Last week, Forbes ran an article titled, “The Aloof Author is Dead, Long Live the Writer.” I encourage you all to read the full article, but in brief, it addressed the disappearance of barriers between readers and authors. Before, famed authors would emerge for a handful of speaking events, and this would be readers’ only opportunity to get to know the authors they loved and admired. These authors were aloof and felt no obligation or loyalty to their readers. They wrote for themselves.
Now, most authors are being pushed to do more events and embrace social media, eliminating all barriers between them and their audience. Most authors need their readers and will do anything to please them, and fear nothing more than alienating them or receiving negative backlash.
I can’t see Hemingway or Faulkner worrying about Amazon reviews or driving two hours to a library to speak to an audience of 10. But times have changed. There are more books published now than ever before, creating more competition for readers’ attention. Rather than a book taking years to publish, each page pressed and bound by hand, I can have a book for sale on Amazon in less than a day. So with these changes in publishing climate, come changes in author’s approach toward their career.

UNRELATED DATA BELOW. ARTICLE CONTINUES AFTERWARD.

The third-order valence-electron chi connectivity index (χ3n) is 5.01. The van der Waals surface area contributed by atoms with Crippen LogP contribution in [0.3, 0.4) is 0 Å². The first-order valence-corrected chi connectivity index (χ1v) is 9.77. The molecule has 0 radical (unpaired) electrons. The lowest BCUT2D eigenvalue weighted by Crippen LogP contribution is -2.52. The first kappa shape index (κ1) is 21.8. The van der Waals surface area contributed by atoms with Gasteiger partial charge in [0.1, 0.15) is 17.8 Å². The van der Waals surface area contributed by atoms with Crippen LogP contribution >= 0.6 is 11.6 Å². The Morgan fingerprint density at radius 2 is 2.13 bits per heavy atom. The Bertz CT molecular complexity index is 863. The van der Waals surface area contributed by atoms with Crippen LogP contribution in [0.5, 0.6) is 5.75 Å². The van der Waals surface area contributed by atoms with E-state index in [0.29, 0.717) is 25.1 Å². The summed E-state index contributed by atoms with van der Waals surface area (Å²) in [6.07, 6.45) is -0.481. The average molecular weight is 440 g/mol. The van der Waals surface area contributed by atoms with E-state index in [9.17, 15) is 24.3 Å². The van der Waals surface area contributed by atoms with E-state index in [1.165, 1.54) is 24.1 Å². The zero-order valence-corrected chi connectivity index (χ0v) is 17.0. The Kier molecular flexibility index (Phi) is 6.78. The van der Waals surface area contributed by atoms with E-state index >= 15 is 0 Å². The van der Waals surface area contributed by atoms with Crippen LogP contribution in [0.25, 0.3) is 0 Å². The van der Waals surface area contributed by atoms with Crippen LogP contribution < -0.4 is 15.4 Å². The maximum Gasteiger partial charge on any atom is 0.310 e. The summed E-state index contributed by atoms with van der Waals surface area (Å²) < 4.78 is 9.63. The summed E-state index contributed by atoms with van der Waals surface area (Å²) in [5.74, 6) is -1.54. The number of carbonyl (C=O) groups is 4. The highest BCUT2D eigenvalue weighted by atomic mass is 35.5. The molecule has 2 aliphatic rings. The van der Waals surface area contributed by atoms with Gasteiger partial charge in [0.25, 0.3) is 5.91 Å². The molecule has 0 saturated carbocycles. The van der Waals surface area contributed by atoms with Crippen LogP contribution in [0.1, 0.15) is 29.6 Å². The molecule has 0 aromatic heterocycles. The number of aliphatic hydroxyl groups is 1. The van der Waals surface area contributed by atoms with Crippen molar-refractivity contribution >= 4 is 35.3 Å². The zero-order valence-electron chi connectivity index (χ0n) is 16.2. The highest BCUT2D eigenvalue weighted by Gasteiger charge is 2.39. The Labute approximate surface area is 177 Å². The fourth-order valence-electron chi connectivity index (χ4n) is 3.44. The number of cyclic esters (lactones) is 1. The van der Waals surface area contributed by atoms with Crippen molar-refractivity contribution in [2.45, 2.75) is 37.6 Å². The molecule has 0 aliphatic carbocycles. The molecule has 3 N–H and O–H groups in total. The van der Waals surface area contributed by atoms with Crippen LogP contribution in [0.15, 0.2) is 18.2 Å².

I see a lot of authors complain about social media and the expectation of transparency. They don’t want to share their day to day experiences with their readers or go to great lengths to meet their audience. If they’re talented enough and their publisher puts enough money behind them, sometimes, they can get away with it. But more often than not, ignoring the demands of readers has a negative backlash.
For a reader to feel like they know you as a person, means they’ll be loyal to you and your books. They’ll forgive you if a book you publish isn’t up to par. They’ll come out to your events and tell their friends about your books. They will be your brand ambassadors. If you act reclusive and aloof, you will be easily forgotten, and another author will receive their loyalty.